Getting ahead of the health-reform curve
One side is protesting the very idea of health reform. The other is trying to push for more than it seems we’re likely to get. Jeanne Spath is trying to sort through the back-and-forth so she can be among the first out of the chute selling health insurance post-reform.
“What we want to do is what we’ve tried to do since we started – to find a way for employers to offer health insurance and have it be cost-effective. Because a lot of reasons that small businesses don’t offer health insurance is because they feel they can’t afford it,” said Spath, one of the principals in the Harrisonburg-based Infinite Insurance Solutions LLC, which is banking on the notion that reform is coming and that the system post-reform will still very much resemble the system of today that has private insurance companies providing the bulk of coverage solutions.
Spath is “trying to be proactive as opposed to being reactive” to the reform environment on Capitol Hill. “We have a president who has decided this is something we have to do,” Spath said. “Regardless, you’re going to have individuals who need health-care coverage. We’ve been hearing from individuals who are dealing with and struggling with that issue for the past year. We’ve been up on what’s going on because that’s what our customers demand.”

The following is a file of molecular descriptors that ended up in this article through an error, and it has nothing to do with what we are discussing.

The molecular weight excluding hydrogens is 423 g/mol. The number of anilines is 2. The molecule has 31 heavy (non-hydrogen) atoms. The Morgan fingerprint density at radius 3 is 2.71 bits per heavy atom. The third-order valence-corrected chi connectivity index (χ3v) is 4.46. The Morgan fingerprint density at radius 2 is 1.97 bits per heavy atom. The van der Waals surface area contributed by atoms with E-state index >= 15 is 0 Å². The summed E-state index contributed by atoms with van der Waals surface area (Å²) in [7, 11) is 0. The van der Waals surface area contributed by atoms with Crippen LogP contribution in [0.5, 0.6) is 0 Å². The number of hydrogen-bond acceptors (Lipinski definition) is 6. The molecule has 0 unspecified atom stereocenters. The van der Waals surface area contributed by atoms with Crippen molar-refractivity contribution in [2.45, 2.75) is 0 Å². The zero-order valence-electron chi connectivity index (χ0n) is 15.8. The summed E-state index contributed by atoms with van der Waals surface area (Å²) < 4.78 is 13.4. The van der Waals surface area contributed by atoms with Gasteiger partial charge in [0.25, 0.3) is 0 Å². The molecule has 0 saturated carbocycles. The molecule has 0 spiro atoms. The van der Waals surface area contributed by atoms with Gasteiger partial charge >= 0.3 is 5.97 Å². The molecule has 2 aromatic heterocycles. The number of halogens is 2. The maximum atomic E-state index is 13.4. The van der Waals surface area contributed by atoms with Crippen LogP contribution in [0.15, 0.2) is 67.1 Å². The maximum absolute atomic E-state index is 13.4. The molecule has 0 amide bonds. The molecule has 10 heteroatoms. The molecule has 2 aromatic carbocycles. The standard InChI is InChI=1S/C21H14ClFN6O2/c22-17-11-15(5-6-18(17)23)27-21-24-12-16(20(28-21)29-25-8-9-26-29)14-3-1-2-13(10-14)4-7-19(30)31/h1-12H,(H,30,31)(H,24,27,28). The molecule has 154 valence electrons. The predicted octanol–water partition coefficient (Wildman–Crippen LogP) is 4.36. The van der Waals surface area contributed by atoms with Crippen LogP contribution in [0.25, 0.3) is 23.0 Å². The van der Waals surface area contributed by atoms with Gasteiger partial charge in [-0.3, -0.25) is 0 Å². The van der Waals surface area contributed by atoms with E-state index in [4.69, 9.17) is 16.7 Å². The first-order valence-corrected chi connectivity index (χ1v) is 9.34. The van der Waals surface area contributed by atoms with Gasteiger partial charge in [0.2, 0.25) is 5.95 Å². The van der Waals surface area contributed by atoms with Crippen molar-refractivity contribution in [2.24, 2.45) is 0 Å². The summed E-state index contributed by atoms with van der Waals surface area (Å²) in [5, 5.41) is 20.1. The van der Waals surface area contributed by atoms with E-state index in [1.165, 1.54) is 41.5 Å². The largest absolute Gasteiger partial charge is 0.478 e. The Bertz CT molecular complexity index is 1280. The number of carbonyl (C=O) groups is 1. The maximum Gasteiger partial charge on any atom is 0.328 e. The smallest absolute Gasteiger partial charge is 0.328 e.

The approach for Spath at Infinite Insurance Solutions is simple at its essence. “You listen to what’s being said. I look at the different news media to see what is being talked about. Then I take what is being said and go online to do research to see where things are really going,” said Spath, who has also made it a top priority to read the bills under consideration so she can get as good a handle on what they contain as she can.
“We have government-run health care. We have Medicare. If you talk to folks who have Medicare, are they able to totally rely on that for their health care? No. They get Medicare supplements, they get Medicare Advantage, they get Part D for prescriptions. There is still going to have to be something that can add to whatever the basic plan is,” Spath said.
– Story by Chris Graham